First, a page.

None of the articles I nominated for deletion had any reliable sources to back them up. I didn't nominate them for deletion because of hard drive space. I nominated them because there was nothing to say about them barring a superficial overview of syntax.
I honestly didn't think that putting in a few AfDs would cause such a shitstorm, to the point where people are calling me a Nazi/asshole/whatnot on my user page. I also never thought my 15 minutes of fame would be for nominating Nemerle for deletion :) Maybe I should have a Wikipedia article...?
But seriously. Anyone could have commented on the AfD. Anyone could have provided reliable sources. The only thing anyone did was bitch and moan. I didn't delete the articles -- the Wikipedia administrators did. Thumbs down, internet.
Instead of improving the pages (which any self-respecting graduate student could do over a cup of tea and a scone) you just erased them. Unilaterally. Imagine if someone at your university decided to do that to one of your papers because they just didn't like it or because some government thought it wasn't "notable" enough. Hell, your department would have a fit if that happened. I also bet your department publishes just about everything a Ph.D. candidate puts out, no matter how idiotic it is.
Yet, here you are, censoring the work of others in your own profession because of some arbitrary rules of "notability" that only work for dipshits like Lindsay Lohan and not for programming languages like Nemerle and Factor.
So yes, you are behaving like an asshole. You are probably a nice guy in person (any grown man who's into Pokemon has got to be fun), but right now, you're being a gigantic Nazi asshole.
While it's quite incendary to call someone a Nazi, I think the cap fits in this case.
Making an editorial suggestion is not akin to burning books, not the least bit. If you are a journalist, you don’t get to call your editor a “Nazi” because she decides to not publish your story.
This comparison is stupid and offensive, it trivializes what the Nazis actually did for a cheap and inaccurate insult.
Don’t insult at all, if possible, but if you must pick something less stupid than “Nazi”. Call him “ass”, “narrow minded”, “censor”, “idiot” or whatever, I wouldn’t care at all.
Well, technically he and an admin deleted them unilaterally. Regardless, you're correct. The focus should be on building knowledge, not tearing it down.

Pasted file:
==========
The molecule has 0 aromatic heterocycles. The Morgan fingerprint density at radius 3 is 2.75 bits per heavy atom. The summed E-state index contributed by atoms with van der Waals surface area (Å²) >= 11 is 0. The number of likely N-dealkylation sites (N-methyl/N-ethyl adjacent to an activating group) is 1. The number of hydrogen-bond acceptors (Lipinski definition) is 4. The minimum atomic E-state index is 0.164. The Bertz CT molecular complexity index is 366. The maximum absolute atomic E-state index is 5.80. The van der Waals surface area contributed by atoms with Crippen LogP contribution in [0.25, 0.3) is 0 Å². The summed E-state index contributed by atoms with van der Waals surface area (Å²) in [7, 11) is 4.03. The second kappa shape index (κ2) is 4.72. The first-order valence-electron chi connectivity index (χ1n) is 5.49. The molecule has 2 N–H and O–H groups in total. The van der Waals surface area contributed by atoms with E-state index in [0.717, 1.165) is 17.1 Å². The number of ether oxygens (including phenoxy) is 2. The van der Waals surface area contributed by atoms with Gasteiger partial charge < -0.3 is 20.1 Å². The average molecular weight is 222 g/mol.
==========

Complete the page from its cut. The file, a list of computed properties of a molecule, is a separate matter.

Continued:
If something is in the process of being deleted that I don't know about then I can't vote on whether or not I want it to be kept around. Wikipedia is great for jumping from link-to-link to find out new things and if the content is being deleted it's that much harder to learn. I didn't even know about the programming language Nemerle before and now the article is gone.
Knowledge shouldn't be voted on.
If they don't care about the "politics", they shouldn't complain if the direction chosen by the project does not suit them.
Correction: a professor is a profession devoted to advancing human knowledge and then locking that knowledge behind expensive paywalls so that only elites with institutional subscriptions can afford to read it. Academia couldn't care less about the knowledge available to the average internet user. You could burn all the books in the world and they wouldn't care as long as the copy in their affiliated-persons-only library stayed safe.
Use your newfound powers of exasperation wisely, my friend.
Also, are there really all that many university libraries left that aren't open to the public?
At my local university (University of Melbourne) some of the libraries are closed to the public eg the Melbourne Business School Library and the Physics library. In practice you can usually sneak into the physics library, but...
Also, a lot of the journals and even books (eg Ralph Vince's latest book on risk management) are only available online now and require a university logon. So in effect those publications are closed off.
At Melbourne Uni, members of the public cannot access publications in the short-term loans area (4 hour loans).
Except for just about every elite university, most of which make their courses available online for free.
So now we need two levels of notability. First you must be published and you must have "impact". How is this "impact" thing defined, by the way? Are you agitating for an agreed bibliometric standard for notability?
> I didn't nominate them for deletion because of hard drive space. I nominated them because there was nothing to say about them barring a superficial overview of syntax.
OK, so you thought they sucked.
1. Decide to improve them? Nah, not the wikipedia way.
2. Slap on one of the numerous tags saying "this article needs improvement"? Nah, not the wikipedia way.
3. Mark it for deletion because you thought the article was sucky and took no action to improve it? Ding ding ding!
> I didn't delete the articles -- the Wikipedia administrators did.
You action was a necessary cause of their deletion and therefore you are one of the directly culpable persons destroying the long tail of knowledge.
edit: slightly politified per tptacek's request.
Chris, I apologise. I let my anger get the best of me. I'll keep my ad homs to a minimum wherever possible.
I have met a few PhD students who weren't the most notable programming languages in the wiki if you get my drift...